Hong Kong is free to discuss independence but we can’t go beyond that, Woo Kwok-hing says

Woo Kwok-hing takes firm stand on sovereignty issue and says calls for the city to break from mainland China breach the Basic Law

PUBLISHED : Tuesday, 01 November, 2016, 8:00am
UPDATED : Thursday, 15 December, 2016, 9:39am

The retired judge running for the city’s top political office has laid out his position on Hong Kong’s independence, declaring that Hongkongers are free to discuss the issue but should not organise activities pushing for it as that would violate the Basic Law.

Woo Kwok-hing’s openness to at least talk about the sensitive topic of sovereignty sets him apart from potential rivals in next year’s chief executive election, including incumbent Leung Chun-ying.

In an exclusive interview with the South China Morning Post on Monday, the former vice-president of the Court of Appeal also said if he were the chief executive he would not have ordered police to fire tear gas at Occupy Central protesters. Nor would he have asked candidates running for the legislature to sign a controversial document to uphold the Basic Law.

Watch: Woo Kwok-hing’s live Q&A with political reporter Joyce Ng

Retired judge pulls no punches as he launches bid for Hong Kong’s top job

Woo made clear advocating Hong Kong independence went against Article 1 of the Basic Law, which states that Hong Kong is an inalienable part of the People’s Republic of China.

But he said there would need to be evidence differentiating the actions of those advocating Hong Kong independence from those merely discussing it.

“If there is a conference to discuss whether Hong Kong should go independent, there are views for and against it and whether Hong Kong people are Chinese. All can be talked about,” Woo said.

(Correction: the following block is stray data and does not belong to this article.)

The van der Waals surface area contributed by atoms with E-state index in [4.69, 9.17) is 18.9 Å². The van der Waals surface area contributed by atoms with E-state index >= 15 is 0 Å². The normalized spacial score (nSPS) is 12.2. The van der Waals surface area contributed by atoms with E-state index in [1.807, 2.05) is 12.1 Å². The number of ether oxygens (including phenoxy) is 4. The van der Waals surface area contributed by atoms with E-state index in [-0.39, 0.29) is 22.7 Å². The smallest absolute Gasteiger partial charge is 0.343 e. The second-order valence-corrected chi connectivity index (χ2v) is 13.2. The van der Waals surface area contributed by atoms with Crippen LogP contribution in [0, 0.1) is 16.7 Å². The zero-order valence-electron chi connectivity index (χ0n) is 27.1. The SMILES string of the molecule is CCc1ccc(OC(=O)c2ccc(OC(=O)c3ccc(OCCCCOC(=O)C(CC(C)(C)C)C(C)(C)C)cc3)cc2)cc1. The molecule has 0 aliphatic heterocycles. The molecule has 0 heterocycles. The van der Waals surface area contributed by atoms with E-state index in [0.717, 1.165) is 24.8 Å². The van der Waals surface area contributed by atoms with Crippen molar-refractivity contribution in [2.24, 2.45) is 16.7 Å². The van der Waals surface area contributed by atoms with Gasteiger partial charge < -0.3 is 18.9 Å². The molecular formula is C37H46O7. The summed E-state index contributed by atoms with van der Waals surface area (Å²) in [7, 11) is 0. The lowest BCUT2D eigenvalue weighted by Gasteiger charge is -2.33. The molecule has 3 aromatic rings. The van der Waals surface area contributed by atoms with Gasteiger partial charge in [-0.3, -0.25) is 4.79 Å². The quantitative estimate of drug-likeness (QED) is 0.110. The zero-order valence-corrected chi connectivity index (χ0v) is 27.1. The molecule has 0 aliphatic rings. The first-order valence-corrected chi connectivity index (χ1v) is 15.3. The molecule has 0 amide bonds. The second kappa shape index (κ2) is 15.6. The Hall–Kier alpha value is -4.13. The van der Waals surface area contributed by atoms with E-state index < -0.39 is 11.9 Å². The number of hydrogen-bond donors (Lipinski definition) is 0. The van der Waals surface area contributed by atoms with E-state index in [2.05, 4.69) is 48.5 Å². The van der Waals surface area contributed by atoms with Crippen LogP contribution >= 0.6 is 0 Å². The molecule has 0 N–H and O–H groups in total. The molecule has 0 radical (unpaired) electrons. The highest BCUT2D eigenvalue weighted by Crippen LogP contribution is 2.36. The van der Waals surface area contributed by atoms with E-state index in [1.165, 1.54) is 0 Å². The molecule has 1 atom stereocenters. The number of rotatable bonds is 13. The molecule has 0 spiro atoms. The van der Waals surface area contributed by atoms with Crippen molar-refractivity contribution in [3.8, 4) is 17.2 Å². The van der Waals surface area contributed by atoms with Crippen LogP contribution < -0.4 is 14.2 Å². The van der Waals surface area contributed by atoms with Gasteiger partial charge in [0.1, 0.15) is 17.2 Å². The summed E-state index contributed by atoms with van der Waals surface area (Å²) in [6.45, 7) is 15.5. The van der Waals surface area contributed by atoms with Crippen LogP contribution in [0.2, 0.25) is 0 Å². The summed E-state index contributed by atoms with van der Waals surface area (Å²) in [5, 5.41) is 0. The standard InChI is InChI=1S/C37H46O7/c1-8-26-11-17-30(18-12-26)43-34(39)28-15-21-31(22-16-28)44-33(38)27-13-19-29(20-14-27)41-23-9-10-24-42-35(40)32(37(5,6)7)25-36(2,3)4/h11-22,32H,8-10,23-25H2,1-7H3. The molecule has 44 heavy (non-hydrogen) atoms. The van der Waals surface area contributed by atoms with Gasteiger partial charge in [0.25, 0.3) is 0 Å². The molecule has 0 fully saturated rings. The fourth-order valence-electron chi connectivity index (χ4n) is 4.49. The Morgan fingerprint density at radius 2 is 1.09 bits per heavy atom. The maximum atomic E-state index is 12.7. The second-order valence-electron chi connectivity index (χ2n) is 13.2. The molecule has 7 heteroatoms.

“We have freedom of expression, which should be maintained in Hong Kong. If you go beyond that, you say let’s organise and do something harmful to the government and the People’s Liberation Army, it’s a risk that you have to take.”

The chief executive has said that promoting the city’s separation from mainland China was “absolutely not a matter of free speech”.

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Woo shocked the city last week when he became the first person to declare his intention to enter the chief executive race. His surprise announcement triggered a reaction among other potential contenders – Leung, executive and legislative councillor Regina Ip Lau Suk-yee and Financial Secretary John Tsang Chun-wah – who pummelled one another while refraining from stating their candidacy.

Woo also puzzled many as he had no clear backers in sight, nor a potential cabinet team or policy platform.

In the interview, while he was in favour of freedom to discuss independence, Woo made clear he was against it, just as he questioned the meaning of self-determination being advocated by several newly elected lawmakers.

If it meant Hong Kong people enjoying a high degree of autonomy and determining issues in accordance with local people’s interests, he said this was part of “one country, two systems”.

But independence was “not allowable” and contravened the constitution, he said.

“As an older man, I must say that’s impractical altogether. How about if you have no water to drink, if the central government does not sell you water? If they don’t allow exports of poultry? How much do you have to pay for a pork chop or a deep frozen hand of chicken?”

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Of the Occupy protests in 2014, Woo said he was not a supporter of civil disobedience because it breached the law. If he had been in charge, he said he would have gone to Beijing to find a way out of the political reform deadlock in order to prevent the 79-day protests.

Rather than taking to the streets, he suggested: “Change the public assembly law and summary offence ordinances. That will be fine. The government may build several structures for your demonstration.”

Woo also touched on the thorny topic of the role of Beijing’s liaison office. He said if an official from the office said the chief executive was transcendent in Hong Kong, that was “not good” as Article 25 of the Basic Law stated clearly everyone was equal before the law. Office chief Zhang Xiaoming made the comment last year.

“You misinterpret the law,” he said. There is no room for interpretation.”

On his election chances, Woo said he was hopeful that subsectors in the 1,200-strong Election Committee dominated by individual voters, like legal and eduction, would support him. He would be disappointed if the legal subsector did not nominate him.